Supply and demand of coal is expected to be a bit more important in 2009, with the almost irrational movement along with crude oil turning out to be less of an influence.
Coal prices have gone through two really quite extraordinary cycles. Six years ago, the price of coal was $25-30 per metric ton, with a few pluses and minuses. Toward the end of 2003, coal prices started to move up; it moved up quite significantly in 2004 and into early 2005, and reached around $100 per ton. That was still when the coal price seemed to be a consequence of coal supply and demand, which was basically the driver for the upward movement of prices in ’04 and ’05.
But, as always happens in commodity cycles, supply started to run away more heavily than demand, and prices fell, but only to $45-50 dollars a ton by about the autumn of 2006. At that time, number of structural things happened which started to divorce coal pricing from the very traditional supply/demand consequential pricing. A number of commodity funds started to invest in coal as being an important commodity and one in which they had not participated before.
They hit the buy button in late 2006, during 2007, and into 2008. And, combined with this, in Europe, although not in Asia and not in the U.S., there was a much more liquid derivatives market in coal. So coal prices rose from around $50 dollars a ton in September 2006 to a peak of $180/190 dollars a ton in July 2008. All these factors have pushed up coal costs relative to everything else because it was previously undervalued, and created a linkage which probably wasn’t there before.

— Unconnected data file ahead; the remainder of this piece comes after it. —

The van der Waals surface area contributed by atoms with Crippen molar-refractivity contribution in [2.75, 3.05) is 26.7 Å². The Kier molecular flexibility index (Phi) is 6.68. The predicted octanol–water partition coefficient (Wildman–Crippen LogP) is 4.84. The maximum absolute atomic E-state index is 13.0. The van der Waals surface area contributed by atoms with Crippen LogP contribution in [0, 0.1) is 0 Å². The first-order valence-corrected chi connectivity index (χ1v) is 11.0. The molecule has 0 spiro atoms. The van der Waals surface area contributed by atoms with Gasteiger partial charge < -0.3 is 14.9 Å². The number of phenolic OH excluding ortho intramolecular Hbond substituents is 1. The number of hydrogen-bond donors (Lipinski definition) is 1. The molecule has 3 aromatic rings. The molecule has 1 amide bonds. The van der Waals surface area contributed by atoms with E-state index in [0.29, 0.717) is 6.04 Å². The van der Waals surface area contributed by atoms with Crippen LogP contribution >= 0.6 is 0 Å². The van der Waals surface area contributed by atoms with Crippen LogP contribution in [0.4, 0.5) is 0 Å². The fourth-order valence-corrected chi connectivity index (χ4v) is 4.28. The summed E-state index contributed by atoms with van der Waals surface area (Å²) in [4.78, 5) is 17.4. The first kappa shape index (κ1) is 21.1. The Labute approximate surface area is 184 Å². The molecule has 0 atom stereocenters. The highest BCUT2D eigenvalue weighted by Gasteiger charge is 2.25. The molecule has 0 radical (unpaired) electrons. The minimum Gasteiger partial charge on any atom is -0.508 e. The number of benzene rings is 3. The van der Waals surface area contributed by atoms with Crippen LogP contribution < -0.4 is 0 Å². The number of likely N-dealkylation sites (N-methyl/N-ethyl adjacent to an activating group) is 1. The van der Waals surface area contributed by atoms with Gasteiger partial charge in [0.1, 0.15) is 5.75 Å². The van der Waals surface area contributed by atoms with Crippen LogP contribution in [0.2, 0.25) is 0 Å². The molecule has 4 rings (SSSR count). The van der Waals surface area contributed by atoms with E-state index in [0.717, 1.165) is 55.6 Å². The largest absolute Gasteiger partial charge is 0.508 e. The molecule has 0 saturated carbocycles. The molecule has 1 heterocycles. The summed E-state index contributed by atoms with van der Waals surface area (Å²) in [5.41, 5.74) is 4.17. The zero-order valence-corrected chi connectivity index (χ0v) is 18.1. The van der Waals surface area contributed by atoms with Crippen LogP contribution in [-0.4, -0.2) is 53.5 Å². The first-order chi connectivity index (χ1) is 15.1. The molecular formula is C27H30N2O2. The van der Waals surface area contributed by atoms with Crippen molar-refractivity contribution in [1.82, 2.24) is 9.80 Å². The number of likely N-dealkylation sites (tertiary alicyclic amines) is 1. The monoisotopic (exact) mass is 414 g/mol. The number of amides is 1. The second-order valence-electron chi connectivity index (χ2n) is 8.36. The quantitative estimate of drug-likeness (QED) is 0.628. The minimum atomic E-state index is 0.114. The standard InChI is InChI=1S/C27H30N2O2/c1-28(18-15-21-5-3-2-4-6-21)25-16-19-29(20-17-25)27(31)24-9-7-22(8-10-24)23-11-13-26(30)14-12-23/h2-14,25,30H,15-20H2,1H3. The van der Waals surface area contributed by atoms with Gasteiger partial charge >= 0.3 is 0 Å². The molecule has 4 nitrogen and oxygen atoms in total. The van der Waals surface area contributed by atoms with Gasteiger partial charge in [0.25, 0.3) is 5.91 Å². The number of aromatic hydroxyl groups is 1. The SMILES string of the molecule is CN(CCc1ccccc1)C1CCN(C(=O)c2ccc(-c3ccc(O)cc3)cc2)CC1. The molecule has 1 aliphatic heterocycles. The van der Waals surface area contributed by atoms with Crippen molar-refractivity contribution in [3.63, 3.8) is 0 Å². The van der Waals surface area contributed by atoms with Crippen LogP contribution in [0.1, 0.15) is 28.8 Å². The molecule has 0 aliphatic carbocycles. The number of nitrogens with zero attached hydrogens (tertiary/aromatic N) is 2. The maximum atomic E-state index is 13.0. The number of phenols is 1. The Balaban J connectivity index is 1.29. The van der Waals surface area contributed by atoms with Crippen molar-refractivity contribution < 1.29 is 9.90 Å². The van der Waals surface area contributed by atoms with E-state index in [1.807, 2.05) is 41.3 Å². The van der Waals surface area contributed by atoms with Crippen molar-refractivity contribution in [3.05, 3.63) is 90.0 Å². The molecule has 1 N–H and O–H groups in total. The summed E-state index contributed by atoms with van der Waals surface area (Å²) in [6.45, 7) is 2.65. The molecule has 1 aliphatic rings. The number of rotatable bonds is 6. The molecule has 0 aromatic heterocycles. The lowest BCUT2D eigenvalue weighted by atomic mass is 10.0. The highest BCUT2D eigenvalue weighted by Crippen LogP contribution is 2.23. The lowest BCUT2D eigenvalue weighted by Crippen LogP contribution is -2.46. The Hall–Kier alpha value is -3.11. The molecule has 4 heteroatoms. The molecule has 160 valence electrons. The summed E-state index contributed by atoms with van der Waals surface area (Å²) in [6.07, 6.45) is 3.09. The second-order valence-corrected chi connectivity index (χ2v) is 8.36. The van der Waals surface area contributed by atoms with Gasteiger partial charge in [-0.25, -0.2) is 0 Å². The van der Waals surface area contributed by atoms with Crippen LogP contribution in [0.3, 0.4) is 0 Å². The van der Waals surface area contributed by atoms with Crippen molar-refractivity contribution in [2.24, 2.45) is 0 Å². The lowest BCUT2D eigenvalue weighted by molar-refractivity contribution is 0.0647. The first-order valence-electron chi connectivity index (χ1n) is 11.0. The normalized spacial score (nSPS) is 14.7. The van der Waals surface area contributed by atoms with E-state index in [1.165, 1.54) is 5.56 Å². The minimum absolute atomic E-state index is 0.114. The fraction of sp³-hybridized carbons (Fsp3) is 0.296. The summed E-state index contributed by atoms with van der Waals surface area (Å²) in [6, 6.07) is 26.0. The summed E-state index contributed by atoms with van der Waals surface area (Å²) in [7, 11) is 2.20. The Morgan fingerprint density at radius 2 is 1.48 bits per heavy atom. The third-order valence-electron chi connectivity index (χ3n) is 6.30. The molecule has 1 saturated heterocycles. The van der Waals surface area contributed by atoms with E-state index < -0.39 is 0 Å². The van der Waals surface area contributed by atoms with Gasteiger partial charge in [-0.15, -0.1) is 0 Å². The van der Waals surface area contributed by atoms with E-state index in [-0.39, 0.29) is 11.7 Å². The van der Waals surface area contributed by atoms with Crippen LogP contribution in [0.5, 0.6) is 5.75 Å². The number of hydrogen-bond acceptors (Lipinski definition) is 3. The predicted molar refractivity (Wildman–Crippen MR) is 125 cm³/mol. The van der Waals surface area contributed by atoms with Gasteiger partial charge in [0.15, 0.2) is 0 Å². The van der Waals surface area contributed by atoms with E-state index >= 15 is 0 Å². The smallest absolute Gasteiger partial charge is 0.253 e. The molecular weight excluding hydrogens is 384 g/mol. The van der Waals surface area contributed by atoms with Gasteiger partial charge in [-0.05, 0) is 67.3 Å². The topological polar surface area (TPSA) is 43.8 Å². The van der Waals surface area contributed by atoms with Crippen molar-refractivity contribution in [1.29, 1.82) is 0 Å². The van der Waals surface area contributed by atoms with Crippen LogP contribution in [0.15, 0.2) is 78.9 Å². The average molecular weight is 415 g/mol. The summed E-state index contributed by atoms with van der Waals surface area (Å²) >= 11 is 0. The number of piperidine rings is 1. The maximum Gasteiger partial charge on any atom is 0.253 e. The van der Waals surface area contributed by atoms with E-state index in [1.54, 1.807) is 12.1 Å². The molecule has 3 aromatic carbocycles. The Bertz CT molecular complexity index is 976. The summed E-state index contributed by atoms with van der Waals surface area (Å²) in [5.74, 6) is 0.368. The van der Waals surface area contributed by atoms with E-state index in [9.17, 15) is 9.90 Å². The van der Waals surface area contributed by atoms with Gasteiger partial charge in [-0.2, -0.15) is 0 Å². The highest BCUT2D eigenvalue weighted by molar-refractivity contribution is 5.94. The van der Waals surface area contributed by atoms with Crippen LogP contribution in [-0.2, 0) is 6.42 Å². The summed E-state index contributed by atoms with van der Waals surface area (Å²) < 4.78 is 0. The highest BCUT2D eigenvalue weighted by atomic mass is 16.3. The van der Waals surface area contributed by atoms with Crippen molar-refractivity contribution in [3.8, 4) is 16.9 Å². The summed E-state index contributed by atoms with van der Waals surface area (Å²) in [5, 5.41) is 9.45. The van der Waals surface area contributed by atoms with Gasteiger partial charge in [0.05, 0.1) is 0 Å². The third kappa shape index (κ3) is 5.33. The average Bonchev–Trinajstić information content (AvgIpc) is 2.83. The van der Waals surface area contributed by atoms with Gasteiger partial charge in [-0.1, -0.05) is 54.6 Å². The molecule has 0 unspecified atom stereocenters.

In Australia, power station coal prices at Newcastle port rose to a seven week high as supplies of the fuel dwindled amid increased production cuts. According to the global Coal News Index, the weekly index for power station coal prices at the New South Wales port increased AUD 2.25 or 2.8 per cent to AUD 81.44 a ton in the week ended January 9, 2009.
Macquarie Group Ltd analysts in a note to clients said that “Over the past month, there have been some positive signs of price recovery and inventory decline in the coal market.” Prices for the fuel at the port have slumped 58 per cent from a July 2008 record on lower crude oil prices and concern that a widening global recession will curb demand growth.
The nation’s central bank said, export prices for coal and iron ore from Australia, the world’s biggest shipper of the raw materials, are expected to drop significantly this year as slowing industrial growth curbs demand. “Developments on the demand side, especially in China which accounts for close to half of global demand, will continue to have a significant influence on prices for coal and iron ore,” the Reserve Bank of Australia said in a report released in Sydney.
The Bloomberg UBS Constant Maturity Index of 26 raw materials dropped 4.4 per cent at the start of the week, the most since December 5, while the price of gold fell 3.9 per cent, the largest decline since December 1. Commodities including coal, iron ore, gold and oil account for 60 per cent of Australia’s export revenue.